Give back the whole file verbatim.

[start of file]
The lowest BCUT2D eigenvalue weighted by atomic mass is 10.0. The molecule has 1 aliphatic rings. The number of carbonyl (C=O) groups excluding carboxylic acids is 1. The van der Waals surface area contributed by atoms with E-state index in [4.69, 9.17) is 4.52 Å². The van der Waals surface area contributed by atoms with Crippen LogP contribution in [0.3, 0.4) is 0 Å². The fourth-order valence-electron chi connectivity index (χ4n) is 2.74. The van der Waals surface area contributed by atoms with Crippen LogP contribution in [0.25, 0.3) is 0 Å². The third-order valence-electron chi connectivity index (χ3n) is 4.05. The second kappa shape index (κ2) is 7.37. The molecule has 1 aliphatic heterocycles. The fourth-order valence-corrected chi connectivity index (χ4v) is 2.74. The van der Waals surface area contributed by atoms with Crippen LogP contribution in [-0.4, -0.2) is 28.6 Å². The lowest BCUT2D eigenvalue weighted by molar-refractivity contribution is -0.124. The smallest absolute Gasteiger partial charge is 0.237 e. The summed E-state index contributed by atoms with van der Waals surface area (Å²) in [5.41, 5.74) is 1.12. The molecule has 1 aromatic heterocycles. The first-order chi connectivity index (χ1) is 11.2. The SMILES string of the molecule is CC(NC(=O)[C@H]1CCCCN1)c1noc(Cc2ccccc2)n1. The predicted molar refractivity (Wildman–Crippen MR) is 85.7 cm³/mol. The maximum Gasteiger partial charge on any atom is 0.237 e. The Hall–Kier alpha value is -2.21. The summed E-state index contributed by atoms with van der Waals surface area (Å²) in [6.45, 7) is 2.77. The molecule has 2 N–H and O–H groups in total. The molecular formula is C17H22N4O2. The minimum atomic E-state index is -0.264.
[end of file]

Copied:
The lowest BCUT2D eigenvalue weighted by atomic mass is 10.0. The molecule has 1 aliphatic rings. The number of carbonyl (C=O) groups excluding carboxylic acids is 1. The van der Waals surface area contributed by atoms with E-state index in [4.69, 9.17) is 4.52 Å². The van der Waals surface area contributed by atoms with Crippen LogP contribution in [0.3, 0.4) is 0 Å². The fourth-order valence-electron chi connectivity index (χ4n) is 2.74. The van der Waals surface area contributed by atoms with Crippen LogP contribution in [0.25, 0.3) is 0 Å². The third-order valence-electron chi connectivity index (χ3n) is 4.05. The second kappa shape index (κ2) is 7.37. The molecule has 1 aliphatic heterocycles. The fourth-order valence-corrected chi connectivity index (χ4v) is 2.74. The van der Waals surface area contributed by atoms with Crippen LogP contribution in [-0.4, -0.2) is 28.6 Å². The lowest BCUT2D eigenvalue weighted by molar-refractivity contribution is -0.124. The smallest absolute Gasteiger partial charge is 0.237 e. The summed E-state index contributed by atoms with van der Waals surface area (Å²) in [5.41, 5.74) is 1.12. The molecule has 1 aromatic heterocycles. The first-order chi connectivity index (χ1) is 11.2. The SMILES string of the molecule is CC(NC(=O)[C@H]1CCCCN1)c1noc(Cc2ccccc2)n1. The predicted molar refractivity (Wildman–Crippen MR) is 85.7 cm³/mol. The maximum Gasteiger partial charge on any atom is 0.237 e. The Hall–Kier alpha value is -2.21. The summed E-state index contributed by atoms with van der Waals surface area (Å²) in [6.45, 7) is 2.77. The molecule has 2 N–H and O–H groups in total. The molecular formula is C17H22N4O2. The minimum atomic E-state index is -0.264.